Key learning aims
(1) To develop an understanding in relation to which therapist variables are associated with clinical outcome in IAPT.
(2) To reflect on how fidelity to the CBT model and adherence to evidence-based treatment protocols may affect clinical outcomes.
(3) To exemplify use of a statistical method for enhanced visual understanding of complex multi-factorial data.
NHS Education for Scotland (NES) plays a lead role in training the NHS Psychological Therapies workforce across Scotland. Ferguson et al. (2016) outlined the challenges, opportunities and proposed evaluation of the NES Specialist Supervision Training in Cognitive Behavioural Therapy (NESSST-CBT). The aims of the training were to provide an evidence-based, flexible and learner-focused training in CBT specific supervision competencies. This paper will provide an update on the evaluation of the training using Kirkpatrick’s Impact Evaluation Model (1967, 1987). Results indicate that: (1) delegates rated the training experience positively in various ways; (2) delegates described increases in their confidence and competence in using structured measures of CBT and supervision; (3) a majority of delegates completing a 3-month follow-up questionnaire described continued use of a structured CBT measure in supervision and for self-reflection; and (4) 392 psychological therapists in Scotland have now been formally trained in CBT specific supervision skills. NESSST-CBT continues to adapt and improve as a resource for staff as NES moves forward in its Digital Strategy for Scotland’s NHS and partnership staff. Further implications of this are discussed, as well as limitations of the study.
Key learning aims
(1) Readers will be able to further understand the multi-faceted role of NHS Education for Scotland in implementing CBT supervision training in Scotland.
(2) Readers will be able to list three key outcomes from the feedback data on 4 years of a specialist supervision blended-learning training for CBT supervision.
(3) Readers will be able to identify three key limitations of the study and recommendations for future research.
The purpose of this study was to investigate differences in the perception of disaster issues between disaster directors and general health care providers in Gyeonggi Province, South Korea.
The Gyeonggi provincial committee distributed a survey to acute care facility personnel. Survey topics included awareness of general disaster issues, hospital preparedness, and training priorities. The questionnaire comprised multiple choices and items scored on a 10-point Likert scale. We analyzed the discrepancies and characteristics of the responses.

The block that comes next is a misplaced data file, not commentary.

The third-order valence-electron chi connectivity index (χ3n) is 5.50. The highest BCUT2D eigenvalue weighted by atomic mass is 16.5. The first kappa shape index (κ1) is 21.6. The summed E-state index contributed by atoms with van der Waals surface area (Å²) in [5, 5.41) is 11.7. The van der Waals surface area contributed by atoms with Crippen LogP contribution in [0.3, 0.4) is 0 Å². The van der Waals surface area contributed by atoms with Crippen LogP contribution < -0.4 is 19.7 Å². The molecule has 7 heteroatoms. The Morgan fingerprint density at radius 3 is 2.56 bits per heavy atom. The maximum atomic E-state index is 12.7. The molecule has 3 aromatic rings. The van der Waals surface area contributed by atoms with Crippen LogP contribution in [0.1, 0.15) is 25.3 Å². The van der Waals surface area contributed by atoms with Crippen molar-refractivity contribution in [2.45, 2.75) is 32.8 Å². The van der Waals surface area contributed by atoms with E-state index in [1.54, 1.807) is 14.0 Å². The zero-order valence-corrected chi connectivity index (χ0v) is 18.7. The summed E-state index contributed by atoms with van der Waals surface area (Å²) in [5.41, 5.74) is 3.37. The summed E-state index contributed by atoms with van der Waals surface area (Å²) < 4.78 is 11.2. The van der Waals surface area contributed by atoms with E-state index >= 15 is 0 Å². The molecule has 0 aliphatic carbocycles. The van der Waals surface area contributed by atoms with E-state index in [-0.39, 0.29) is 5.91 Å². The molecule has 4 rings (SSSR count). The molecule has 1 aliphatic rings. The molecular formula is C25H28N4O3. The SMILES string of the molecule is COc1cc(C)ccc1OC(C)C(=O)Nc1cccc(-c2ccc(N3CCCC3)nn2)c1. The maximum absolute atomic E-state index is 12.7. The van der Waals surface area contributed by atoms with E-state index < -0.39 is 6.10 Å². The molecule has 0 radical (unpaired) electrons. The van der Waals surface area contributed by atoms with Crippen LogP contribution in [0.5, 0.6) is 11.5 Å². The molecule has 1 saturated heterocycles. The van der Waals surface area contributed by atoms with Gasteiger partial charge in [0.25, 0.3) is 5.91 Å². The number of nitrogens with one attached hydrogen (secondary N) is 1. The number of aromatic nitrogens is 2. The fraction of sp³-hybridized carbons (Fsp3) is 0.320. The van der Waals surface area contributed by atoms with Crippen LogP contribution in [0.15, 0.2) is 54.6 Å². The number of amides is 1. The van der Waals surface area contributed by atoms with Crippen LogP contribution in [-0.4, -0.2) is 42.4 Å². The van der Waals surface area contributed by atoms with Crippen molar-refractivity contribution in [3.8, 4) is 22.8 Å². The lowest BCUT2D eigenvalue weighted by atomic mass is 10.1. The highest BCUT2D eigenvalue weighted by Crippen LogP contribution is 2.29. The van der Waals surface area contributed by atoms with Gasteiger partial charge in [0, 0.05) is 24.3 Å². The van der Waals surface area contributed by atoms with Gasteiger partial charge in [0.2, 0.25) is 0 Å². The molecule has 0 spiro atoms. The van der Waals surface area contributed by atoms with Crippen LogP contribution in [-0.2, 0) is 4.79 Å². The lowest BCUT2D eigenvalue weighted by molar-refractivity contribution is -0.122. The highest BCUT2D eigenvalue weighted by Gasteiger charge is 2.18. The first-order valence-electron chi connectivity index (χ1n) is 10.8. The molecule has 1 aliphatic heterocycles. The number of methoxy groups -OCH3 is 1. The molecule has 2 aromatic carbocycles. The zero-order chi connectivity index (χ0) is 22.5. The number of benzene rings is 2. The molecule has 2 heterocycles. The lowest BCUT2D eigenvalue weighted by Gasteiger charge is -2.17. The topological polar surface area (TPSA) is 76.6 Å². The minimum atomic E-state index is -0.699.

Completed surveys were returned from 43 (67%) of 64 directors and 145 (55.6%) of 261 health care providers. In the field of general awareness, the topic of how to triage in disaster response showed the greatest discrepancies. In the domain of hospital level disaster preparedness, individual opinions varied most within the topics of incident command, manual preparation. The responses to “accept additional patients in disaster situation” showed the biggest differences (> 21 versus 6~10).
In this study, there were disaster topics with discrepancies and concordances in perception between disaster directors and general health care providers. The analysis would present baseline information for the development of better training programs for region-specific core competencies, knowledge, and skills required for the effective response.
High rates of mortality and morbidity result from disasters of all types, including armed conflicts. Overwhelming numbers of casualties with a myriad of illnesses and patterns of injuries are common in armed conflicts, leading to unpredictable workloads for hospital health care providers (HCPs). Identifying domains of hospital HCPs’ core competency for armed conflicts is essential to inform standards of care, educational requirements, and to facilitate the translation of knowledge into safe and quality care.
The objective of this study is to identify the common domains of core competencies among HCPs working in hospitals in armed conflict areas.
A scoping review was conducted using the Joanna Briggs Institute framework. The review considered primary research and peer-reviewed literature from the following databases: Ovid Medline, Ovid EmCare, Embase, and CINAHL, as well as the reference lists of articles identified for full-text review. Eligibility criteria were outlined a priori to guide the literature selection.
Four articles met the inclusion criteria. The studies were conducted in different countries and were published from 2011 through 2017. The methods included three surveys and one Delphi study.
This review maps the scope of knowledge, skills, and attitudes required by HCPs who are practicing in hospitals in areas of major armed conflict. Incorporation of identified core competency domains can improve the future planning, education, and training, and may enhance the HCPs’ response in armed conflicts.